Most perishable foods sold in the United States have a freshness date of some sort, as a guide for shoppers. They're generally described as "use-by," "sell-by" or "best before" dates, rather than expiration dates, because in most cases they don't directly address whether the food is safe to eat. Instead, they're intended to tell you how long the product retains its best quality. For example, if you have a steak that's past its date by a day or two, there's every chance you can still cook it and eat it.
Use Your Judgement
The fresh, red color of any steak will fade to brown over a period of days. That's a natural process, as iron-bearing liquids in the muscle oxidize in contact with the air, and doesn't indicate spoilage. Instead of judging by color, open the package and use your nose. Good beef will still smell clean and fresh, with perhaps a hint of sweetness. If the steak smells strong and funky or feels tacky and slimy to the touch, it's been colonized by spoilage bacteria and should be discarded. Unfortunately, this can happen even to steaks that are well within their freshness date, if they aren't kept cold.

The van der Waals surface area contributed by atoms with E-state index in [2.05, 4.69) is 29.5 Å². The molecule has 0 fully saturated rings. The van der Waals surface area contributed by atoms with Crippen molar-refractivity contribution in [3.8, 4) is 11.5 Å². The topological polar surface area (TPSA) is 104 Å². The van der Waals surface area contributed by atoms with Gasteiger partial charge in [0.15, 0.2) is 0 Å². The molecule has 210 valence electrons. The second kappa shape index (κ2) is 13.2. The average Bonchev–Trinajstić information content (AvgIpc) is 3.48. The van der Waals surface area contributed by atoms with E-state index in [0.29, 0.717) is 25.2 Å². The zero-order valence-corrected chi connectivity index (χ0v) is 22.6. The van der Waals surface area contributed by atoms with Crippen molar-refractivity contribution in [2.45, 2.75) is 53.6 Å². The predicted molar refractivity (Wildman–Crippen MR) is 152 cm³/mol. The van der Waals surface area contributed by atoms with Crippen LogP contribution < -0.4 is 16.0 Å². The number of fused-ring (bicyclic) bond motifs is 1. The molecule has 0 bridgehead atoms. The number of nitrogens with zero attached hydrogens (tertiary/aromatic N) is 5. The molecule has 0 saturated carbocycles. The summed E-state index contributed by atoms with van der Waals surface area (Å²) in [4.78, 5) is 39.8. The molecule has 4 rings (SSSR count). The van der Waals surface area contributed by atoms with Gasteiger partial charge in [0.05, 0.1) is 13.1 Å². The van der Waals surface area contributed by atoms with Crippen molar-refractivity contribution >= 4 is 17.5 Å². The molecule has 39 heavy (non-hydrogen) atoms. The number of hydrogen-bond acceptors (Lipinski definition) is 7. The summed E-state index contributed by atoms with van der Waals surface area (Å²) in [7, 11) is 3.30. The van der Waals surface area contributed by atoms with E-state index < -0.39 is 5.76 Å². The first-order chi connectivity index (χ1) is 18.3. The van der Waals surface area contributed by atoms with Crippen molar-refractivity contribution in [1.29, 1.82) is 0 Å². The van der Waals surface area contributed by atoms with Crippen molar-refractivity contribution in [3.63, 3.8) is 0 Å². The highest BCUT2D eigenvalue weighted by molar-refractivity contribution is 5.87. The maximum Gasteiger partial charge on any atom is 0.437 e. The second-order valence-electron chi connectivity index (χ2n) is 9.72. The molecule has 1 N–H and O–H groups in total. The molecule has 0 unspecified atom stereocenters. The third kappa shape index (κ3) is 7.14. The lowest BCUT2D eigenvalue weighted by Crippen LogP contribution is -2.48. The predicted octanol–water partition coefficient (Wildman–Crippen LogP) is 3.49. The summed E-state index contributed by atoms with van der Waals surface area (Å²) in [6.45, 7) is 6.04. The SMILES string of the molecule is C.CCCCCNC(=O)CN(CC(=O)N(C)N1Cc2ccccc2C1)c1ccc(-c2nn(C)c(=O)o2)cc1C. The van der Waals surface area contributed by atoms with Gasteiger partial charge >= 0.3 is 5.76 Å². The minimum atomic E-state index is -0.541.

- On Food and Cooking: The Science and Lore of the Kitchen; Harold McGee
- U.S. Department of Agriculture Food Safety and Inspection Service: Food Product Dating
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